1985 Return to Oz 20 20 20 1 0 11.11%
1985 Young Sherlock Holmes 20 20 20 1 0 11.11%
1986 Aliens 40 40 80 80 2 2 44.44%
1986 Labyrinth 20 20 20 1 0 11.11%
1986 Dreamchild 20 20 20 1 0 11.11%
1986 Mission, The 20 20 20 1 0 11.11%
1986 Little Shop of Horrors 20 20 20 1 0 11.11%
1986 Poltergeist II: The Other Side 20 20 20 1 0 11.11%
1987 Witches of Eastwick 40 40 40 1 1 25.00%
1987 Innerspace 40 40 40 1 1 25.00%
1987 Fly 20 20 20 1 0 12.50%
1987 Full Metal Jacket 20 20 20 1 0 12.50%
1987 Little Shop of Horrors 20 20 20 1 0 12.50%
1987 Predator 20 20 20 1 0 12.50%
1988 Who Framed Roger Rabbit 40 40 80 80 2 2 44.44%
1988 Last Emperor, The 20 20 20 1 0 11.11%
1988 Robocop 20 20 20 1 0 11.11%
1988 Beetlejuice 20 20 20 1 0 11.11%
1988 Die Hard 20 20 20 1 0 11.11%
1988 Willow 20 20 20 1 0 11.11%
1989 Back to the Future Part II 20 40 60 60 2 1 27.27%
1989 Honey I Shrunk the Kids 40 40 40 1 1 18.18%
1989 Adventures of Baron Munchausen 20 20 40 40 2 0 18.18%
1989 Abyss 40 40 40 1 1 18.18%
1989 Indiana Jones and the Last Crusade 20 20 20 1 0 9.09%
1989 Batman 20 20 20 1 0 9.09%
1990 Total Recall 40 20 60 60 2 1 60.00%
1990 Dick Tracy 20 20 20 1 0 20.00%
1990 Ghost 20 20 20 1 0 20.00%
1991 Terminator 2: Judgment Day 40 40 80 80 2 2 44.44%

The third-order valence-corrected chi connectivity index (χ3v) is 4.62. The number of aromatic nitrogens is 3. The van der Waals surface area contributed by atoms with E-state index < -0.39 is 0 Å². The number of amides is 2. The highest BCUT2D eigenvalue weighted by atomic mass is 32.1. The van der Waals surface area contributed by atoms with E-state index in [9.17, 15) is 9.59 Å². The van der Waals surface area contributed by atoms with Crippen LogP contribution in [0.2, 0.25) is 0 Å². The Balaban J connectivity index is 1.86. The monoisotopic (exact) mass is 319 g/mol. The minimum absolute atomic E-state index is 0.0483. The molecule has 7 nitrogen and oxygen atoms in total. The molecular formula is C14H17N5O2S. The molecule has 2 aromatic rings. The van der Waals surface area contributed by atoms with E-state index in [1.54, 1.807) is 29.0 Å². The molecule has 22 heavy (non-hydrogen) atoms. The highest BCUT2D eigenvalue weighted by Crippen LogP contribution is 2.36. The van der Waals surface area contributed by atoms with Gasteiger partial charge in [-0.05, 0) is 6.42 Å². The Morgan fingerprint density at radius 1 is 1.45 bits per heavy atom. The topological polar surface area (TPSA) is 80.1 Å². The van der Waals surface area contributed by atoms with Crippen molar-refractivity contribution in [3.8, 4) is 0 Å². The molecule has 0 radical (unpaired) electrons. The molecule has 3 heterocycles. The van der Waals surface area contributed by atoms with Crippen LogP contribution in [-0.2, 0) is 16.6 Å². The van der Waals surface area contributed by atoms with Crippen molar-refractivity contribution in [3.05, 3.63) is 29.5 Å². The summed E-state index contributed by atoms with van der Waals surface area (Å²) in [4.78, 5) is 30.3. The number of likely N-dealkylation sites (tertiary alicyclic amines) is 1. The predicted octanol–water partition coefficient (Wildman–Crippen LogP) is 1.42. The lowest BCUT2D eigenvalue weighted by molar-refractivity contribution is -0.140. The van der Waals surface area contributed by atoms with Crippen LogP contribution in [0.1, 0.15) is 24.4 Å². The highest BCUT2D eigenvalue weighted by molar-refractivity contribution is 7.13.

1991 Backdraft 20 20 40 40 2 0 22.22%
1991 Edward Scissorhands 20 20 20 1 0 11.11%
1991 Prospero’s Books 20 20 20 1 0 11.11%
1991 Hook 20 20 20 1 0 11.11%
1992 Death Becomes Her 40 40 80 80 2 2 44.44%
1992 Alien3 20 20 40 40 2 0 22.22%
1992 Batman Returns 20 20 40 40 2 0 22.22%
1992 Beauty and the Beast 20 20 20 1 0 11.11%
1993 Jurassic Park 40 40 80 80 2 2 44.44%
1993 Aladdin 20 20 20 1 0 11.11%
1993 Bram Stoker’s Dracula 20 20 20 1 0 11.11%
1993 Fugitive 20 20 20 1 0 11.11%
1993 Cliffhanger 20 20 20 1 0 11.11%
1993 Nightmare Before Christmas 20 20 20 1 0 11.11%
1994 Forrest Gump 40 40 80 80 2 2 44.44%
1994 Mask 20 20 40 40 2 0 22.22%
1994 True Lies 20 20 40 40 2 0 22.22%
1994 Speed 20 20 20 1 0 11.11%
1995 Apollo 13 20 40 60 60 2 1 37.50%
1995 Babe 40 20 60 60 2 1 37.50%
1995 Goldeneye 20 20 20 1 0 12.50%
1995 Waterworld 20 20 20 1 0 12.50%
1996 Twister 20 40 60 60 2 1 33.33%
1996 Independence Day 40 20 60 60 2 1 33.33%
1996 Toy Story 20 20 20 1 0 11.11%
1996 Nutty Professor 20 20 20 1 0 11.11%
1996 Dragonheart 20 20 20 1 0 11.11%
1997 Titanic 40 20 60 60 2 1 33.33%
1997 Fifth Element 40 40 40 1 1 22.22%
1997 Men in Black 20 20 20 1 0 11.11%
1997 Borrowers 20 20 20 1 0 11.11%
1997 Lost World 20 20 20 1 0 11.11%
1997 Starship Troopers 20 20 20 1 0 11.11%